2. Agreement on a statement of faith.
Though no church has unanimous agreement on every doctrinal issue, a congregation should have a baseline of consensus on essential issues such as the gospel, the Scriptures, the nature of the church, and the nature of the Christian life. It is important not to wait too long before establishing a statement of faith, because you may find it difficult to achieve a consensus once the church is larger.
At the least, you should make your doctrinal convictions widely known from the outset of the plant. For example, if you are a Baptist, and you know that when the church constitutes it will be a Baptist church, it’s good to make that clear from the beginning. I would suggest that you take your trendy new church name and affix the word “Baptist” to it, giving you something like “Kairos Baptist Church.” Otherwise, you might wind up in a bait and switch situation where people have become involved in the life of the congregation but may not be able to join it because of doctrinal differences.
Also, I would recommend using a statement of faith that has stood the test of time rather than writing your own from scratch. It shouldn’t be hard to find one that will fit the bill. If you can’t find one that works for you, you are probably either a heretic or “just one of those people” (if you catch my drift). You wife can probably help you determine which.
3. Agreement on a church covenant.
A church covenant is an agreement that defines the responsibilities and privileges of membership. While it is not absolutely necessary to have a formal document that outlines these things, there is a reason why churches have benefited from spelling out these responsibilities in advance. At the very least, the new members of the church will need to know what is expected of them.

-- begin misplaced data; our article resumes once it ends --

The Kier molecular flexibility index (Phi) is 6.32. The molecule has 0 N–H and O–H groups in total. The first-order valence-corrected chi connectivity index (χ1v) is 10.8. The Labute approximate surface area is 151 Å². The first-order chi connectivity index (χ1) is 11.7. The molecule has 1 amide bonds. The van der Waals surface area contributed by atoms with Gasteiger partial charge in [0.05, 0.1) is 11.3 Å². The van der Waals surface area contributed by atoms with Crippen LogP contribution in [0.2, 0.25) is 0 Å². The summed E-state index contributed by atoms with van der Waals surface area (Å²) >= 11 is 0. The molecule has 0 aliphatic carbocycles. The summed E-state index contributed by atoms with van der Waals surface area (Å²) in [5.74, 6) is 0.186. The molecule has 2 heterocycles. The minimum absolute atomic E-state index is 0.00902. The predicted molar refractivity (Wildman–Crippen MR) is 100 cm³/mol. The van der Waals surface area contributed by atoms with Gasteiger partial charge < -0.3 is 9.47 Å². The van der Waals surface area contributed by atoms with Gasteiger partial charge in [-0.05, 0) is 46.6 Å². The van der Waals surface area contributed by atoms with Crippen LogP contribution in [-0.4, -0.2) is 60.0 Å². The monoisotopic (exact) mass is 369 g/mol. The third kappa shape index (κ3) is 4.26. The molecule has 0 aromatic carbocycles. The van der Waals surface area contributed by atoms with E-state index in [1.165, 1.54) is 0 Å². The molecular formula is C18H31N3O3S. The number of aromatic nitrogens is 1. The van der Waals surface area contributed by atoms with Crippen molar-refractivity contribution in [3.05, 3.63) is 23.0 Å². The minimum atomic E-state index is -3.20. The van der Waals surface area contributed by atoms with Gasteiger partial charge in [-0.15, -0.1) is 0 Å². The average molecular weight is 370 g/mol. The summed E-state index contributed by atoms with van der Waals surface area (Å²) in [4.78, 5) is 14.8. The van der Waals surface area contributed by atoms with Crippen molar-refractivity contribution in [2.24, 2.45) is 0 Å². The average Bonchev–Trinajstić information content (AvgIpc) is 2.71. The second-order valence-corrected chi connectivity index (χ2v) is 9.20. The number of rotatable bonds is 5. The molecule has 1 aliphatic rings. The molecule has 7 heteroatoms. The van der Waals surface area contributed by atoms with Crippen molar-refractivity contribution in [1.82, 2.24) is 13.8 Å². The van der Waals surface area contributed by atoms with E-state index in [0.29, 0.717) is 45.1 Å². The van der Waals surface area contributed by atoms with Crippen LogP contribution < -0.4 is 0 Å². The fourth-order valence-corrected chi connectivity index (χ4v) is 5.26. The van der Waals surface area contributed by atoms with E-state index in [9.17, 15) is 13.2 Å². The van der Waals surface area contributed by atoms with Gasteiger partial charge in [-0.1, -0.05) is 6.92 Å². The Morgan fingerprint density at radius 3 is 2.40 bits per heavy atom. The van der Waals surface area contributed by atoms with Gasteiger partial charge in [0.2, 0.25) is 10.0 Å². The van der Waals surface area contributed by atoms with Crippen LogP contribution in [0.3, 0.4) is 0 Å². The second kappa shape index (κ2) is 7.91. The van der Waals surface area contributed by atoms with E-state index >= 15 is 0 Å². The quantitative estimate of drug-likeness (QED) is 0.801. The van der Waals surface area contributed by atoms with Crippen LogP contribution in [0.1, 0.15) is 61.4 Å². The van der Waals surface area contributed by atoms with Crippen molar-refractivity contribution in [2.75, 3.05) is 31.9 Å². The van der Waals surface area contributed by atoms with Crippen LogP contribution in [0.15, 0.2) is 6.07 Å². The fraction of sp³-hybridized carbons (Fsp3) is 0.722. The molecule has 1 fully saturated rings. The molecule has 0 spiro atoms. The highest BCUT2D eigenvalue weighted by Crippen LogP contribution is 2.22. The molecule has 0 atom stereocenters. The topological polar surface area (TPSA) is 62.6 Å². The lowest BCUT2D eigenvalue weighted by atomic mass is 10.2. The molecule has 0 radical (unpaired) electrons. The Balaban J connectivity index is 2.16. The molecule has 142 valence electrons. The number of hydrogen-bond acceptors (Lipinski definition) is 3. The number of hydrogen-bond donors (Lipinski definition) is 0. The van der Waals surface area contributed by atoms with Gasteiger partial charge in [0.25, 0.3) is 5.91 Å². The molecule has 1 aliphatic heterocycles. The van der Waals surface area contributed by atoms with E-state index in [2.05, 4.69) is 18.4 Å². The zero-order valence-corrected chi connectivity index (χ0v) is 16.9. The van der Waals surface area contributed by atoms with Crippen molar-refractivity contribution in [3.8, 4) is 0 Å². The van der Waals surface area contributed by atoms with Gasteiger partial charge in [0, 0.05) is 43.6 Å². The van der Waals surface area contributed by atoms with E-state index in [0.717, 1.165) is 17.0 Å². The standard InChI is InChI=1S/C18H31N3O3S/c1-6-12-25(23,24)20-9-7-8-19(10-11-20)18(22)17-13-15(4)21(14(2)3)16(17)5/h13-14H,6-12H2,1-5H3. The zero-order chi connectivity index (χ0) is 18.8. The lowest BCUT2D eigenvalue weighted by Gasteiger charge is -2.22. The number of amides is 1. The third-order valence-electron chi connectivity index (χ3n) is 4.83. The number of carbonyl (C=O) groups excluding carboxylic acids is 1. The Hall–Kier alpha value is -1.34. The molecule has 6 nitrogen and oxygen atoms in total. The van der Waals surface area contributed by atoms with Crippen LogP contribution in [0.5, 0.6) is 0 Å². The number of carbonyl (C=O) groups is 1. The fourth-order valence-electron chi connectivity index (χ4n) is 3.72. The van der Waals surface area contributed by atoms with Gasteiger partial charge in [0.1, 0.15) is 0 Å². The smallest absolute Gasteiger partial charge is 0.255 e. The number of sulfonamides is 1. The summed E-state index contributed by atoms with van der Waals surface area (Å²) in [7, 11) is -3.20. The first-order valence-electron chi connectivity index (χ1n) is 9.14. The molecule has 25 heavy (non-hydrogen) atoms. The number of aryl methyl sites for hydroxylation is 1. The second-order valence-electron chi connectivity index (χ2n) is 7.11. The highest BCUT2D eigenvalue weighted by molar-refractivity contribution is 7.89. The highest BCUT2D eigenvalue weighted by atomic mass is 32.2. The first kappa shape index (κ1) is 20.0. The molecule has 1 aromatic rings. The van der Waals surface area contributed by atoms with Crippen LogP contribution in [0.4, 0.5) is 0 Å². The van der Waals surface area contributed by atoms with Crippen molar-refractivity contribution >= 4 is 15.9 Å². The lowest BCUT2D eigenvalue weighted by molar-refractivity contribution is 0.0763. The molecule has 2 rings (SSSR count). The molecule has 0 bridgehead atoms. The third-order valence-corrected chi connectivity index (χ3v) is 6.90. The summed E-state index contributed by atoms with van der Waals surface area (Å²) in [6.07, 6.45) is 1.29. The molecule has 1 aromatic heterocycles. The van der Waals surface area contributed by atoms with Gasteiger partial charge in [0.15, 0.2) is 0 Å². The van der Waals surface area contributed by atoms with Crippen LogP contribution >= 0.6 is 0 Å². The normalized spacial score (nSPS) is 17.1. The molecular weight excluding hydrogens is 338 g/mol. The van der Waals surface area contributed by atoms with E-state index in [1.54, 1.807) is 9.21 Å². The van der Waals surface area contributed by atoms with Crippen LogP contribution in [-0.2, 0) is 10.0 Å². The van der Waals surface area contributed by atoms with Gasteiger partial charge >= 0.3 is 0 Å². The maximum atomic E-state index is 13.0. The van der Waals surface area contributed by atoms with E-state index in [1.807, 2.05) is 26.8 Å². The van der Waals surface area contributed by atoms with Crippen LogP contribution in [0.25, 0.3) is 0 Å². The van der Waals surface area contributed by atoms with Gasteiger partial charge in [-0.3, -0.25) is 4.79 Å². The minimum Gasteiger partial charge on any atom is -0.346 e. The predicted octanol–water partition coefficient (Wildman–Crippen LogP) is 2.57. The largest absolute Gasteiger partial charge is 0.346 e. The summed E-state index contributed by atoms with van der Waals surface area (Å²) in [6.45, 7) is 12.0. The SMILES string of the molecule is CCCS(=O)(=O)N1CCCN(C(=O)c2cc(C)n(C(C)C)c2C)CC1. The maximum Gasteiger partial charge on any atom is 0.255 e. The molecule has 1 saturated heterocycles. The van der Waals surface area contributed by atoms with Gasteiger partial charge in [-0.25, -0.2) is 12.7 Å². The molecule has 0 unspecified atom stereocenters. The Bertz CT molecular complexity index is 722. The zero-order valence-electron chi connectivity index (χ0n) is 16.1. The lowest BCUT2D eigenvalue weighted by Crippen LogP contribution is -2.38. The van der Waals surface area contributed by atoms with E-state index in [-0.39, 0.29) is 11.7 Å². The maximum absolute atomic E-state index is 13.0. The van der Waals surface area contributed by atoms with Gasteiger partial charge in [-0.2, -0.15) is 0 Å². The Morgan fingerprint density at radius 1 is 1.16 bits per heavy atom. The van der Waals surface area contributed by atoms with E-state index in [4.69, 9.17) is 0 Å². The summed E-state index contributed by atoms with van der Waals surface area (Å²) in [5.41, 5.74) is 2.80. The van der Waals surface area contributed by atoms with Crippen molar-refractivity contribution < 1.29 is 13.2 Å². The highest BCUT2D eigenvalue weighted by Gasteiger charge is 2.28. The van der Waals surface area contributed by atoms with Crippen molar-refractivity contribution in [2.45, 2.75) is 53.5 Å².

4. Church bylaws and governing documents.
While few things are as boring as church bylaws, it is helpful to have them in place when you institute church membership in your plant. In this way, the means of taking in and removing members in clearly established. It is also a good idea to establish at the outset how leaders will be recognized and how decisions will be made by the membership.
As a planter, you will need to decide which of these four things you need before you are comfortable establishing church membership. Once you have those things in place, you should move forward.
Church membership may not seem very important at the outset of a church plant. But at some point in the process, the congregation will need to know who “they” are, so that they can fulfill the biblical commands for the church.
Michael McKinley is the pastor of Guildford Baptist Church in Sterling, Virginia, and is the author of Church Planting is for Wimps (Crossway, 2010) and Am I Really a Christian? (Crossway, forthcoming).